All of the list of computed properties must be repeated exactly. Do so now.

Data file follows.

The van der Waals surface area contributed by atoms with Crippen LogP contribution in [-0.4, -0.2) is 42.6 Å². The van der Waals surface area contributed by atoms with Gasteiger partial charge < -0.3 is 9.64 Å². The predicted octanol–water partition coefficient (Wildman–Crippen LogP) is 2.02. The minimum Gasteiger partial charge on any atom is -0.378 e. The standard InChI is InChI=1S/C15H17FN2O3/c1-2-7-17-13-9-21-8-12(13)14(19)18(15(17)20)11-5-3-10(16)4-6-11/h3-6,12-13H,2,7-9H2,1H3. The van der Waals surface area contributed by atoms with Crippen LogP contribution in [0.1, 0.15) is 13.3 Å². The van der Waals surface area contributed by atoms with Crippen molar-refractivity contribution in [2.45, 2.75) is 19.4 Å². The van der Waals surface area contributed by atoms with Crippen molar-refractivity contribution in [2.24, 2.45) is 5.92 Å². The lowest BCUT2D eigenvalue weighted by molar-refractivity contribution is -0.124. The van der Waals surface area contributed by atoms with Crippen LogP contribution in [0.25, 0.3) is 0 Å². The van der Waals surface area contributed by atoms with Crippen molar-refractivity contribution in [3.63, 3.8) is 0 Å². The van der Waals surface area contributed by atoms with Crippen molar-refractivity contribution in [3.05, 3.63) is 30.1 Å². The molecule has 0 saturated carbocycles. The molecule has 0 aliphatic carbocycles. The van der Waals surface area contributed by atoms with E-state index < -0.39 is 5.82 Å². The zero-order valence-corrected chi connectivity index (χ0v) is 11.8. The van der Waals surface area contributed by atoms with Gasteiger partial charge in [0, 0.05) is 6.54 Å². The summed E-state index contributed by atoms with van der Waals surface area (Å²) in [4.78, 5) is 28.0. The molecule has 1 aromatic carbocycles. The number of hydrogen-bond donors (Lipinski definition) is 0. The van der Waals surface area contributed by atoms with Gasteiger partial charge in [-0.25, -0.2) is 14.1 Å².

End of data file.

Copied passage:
The van der Waals surface area contributed by atoms with Crippen LogP contribution in [-0.4, -0.2) is 42.6 Å². The van der Waals surface area contributed by atoms with Gasteiger partial charge < -0.3 is 9.64 Å². The predicted octanol–water partition coefficient (Wildman–Crippen LogP) is 2.02. The minimum Gasteiger partial charge on any atom is -0.378 e. The standard InChI is InChI=1S/C15H17FN2O3/c1-2-7-17-13-9-21-8-12(13)14(19)18(15(17)20)11-5-3-10(16)4-6-11/h3-6,12-13H,2,7-9H2,1H3. The van der Waals surface area contributed by atoms with Crippen LogP contribution in [0.1, 0.15) is 13.3 Å². The van der Waals surface area contributed by atoms with Crippen molar-refractivity contribution in [2.45, 2.75) is 19.4 Å². The van der Waals surface area contributed by atoms with Crippen molar-refractivity contribution in [2.24, 2.45) is 5.92 Å². The lowest BCUT2D eigenvalue weighted by molar-refractivity contribution is -0.124. The van der Waals surface area contributed by atoms with Crippen LogP contribution in [0.25, 0.3) is 0 Å². The van der Waals surface area contributed by atoms with Crippen molar-refractivity contribution in [3.63, 3.8) is 0 Å². The van der Waals surface area contributed by atoms with Crippen molar-refractivity contribution in [3.05, 3.63) is 30.1 Å². The molecule has 0 saturated carbocycles. The molecule has 0 aliphatic carbocycles. The van der Waals surface area contributed by atoms with E-state index < -0.39 is 5.82 Å². The zero-order valence-corrected chi connectivity index (χ0v) is 11.8. The van der Waals surface area contributed by atoms with Gasteiger partial charge in [0, 0.05) is 6.54 Å². The summed E-state index contributed by atoms with van der Waals surface area (Å²) in [4.78, 5) is 28.0. The molecule has 1 aromatic carbocycles. The number of hydrogen-bond donors (Lipinski definition) is 0. The van der Waals surface area contributed by atoms with Gasteiger partial charge in [-0.25, -0.2) is 14.1 Å².